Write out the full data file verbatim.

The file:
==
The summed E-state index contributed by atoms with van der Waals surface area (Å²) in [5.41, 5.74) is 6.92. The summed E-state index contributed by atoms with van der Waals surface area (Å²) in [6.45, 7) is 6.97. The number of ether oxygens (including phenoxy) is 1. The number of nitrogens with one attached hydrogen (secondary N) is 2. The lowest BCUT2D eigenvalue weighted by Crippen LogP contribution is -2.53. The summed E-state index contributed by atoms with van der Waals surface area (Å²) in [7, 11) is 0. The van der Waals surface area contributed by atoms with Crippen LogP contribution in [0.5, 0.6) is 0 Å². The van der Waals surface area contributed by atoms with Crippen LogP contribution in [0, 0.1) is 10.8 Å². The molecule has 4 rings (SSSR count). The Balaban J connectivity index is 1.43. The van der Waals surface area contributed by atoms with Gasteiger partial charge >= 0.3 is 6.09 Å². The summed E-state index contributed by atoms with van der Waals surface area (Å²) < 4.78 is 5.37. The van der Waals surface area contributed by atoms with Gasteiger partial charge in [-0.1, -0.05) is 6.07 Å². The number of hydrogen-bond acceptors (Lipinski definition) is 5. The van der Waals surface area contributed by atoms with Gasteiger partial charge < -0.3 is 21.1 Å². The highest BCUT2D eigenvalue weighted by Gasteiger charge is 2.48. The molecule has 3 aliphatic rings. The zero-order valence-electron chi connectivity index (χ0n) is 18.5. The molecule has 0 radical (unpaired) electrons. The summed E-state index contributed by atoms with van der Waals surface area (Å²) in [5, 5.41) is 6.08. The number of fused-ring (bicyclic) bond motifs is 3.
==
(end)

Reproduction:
The summed E-state index contributed by atoms with van der Waals surface area (Å²) in [5.41, 5.74) is 6.92. The summed E-state index contributed by atoms with van der Waals surface area (Å²) in [6.45, 7) is 6.97. The number of ether oxygens (including phenoxy) is 1. The number of nitrogens with one attached hydrogen (secondary N) is 2. The lowest BCUT2D eigenvalue weighted by Crippen LogP contribution is -2.53. The summed E-state index contributed by atoms with van der Waals surface area (Å²) in [7, 11) is 0. The van der Waals surface area contributed by atoms with Crippen LogP contribution in [0.5, 0.6) is 0 Å². The van der Waals surface area contributed by atoms with Crippen LogP contribution in [0, 0.1) is 10.8 Å². The molecule has 4 rings (SSSR count). The Balaban J connectivity index is 1.43. The van der Waals surface area contributed by atoms with Gasteiger partial charge >= 0.3 is 6.09 Å². The summed E-state index contributed by atoms with van der Waals surface area (Å²) < 4.78 is 5.37. The van der Waals surface area contributed by atoms with Gasteiger partial charge in [-0.1, -0.05) is 6.07 Å². The number of hydrogen-bond acceptors (Lipinski definition) is 5. The van der Waals surface area contributed by atoms with Gasteiger partial charge < -0.3 is 21.1 Å². The highest BCUT2D eigenvalue weighted by Gasteiger charge is 2.48. The molecule has 3 aliphatic rings. The zero-order valence-electron chi connectivity index (χ0n) is 18.5. The molecule has 0 radical (unpaired) electrons. The summed E-state index contributed by atoms with van der Waals surface area (Å²) in [5, 5.41) is 6.08. The number of fused-ring (bicyclic) bond motifs is 3.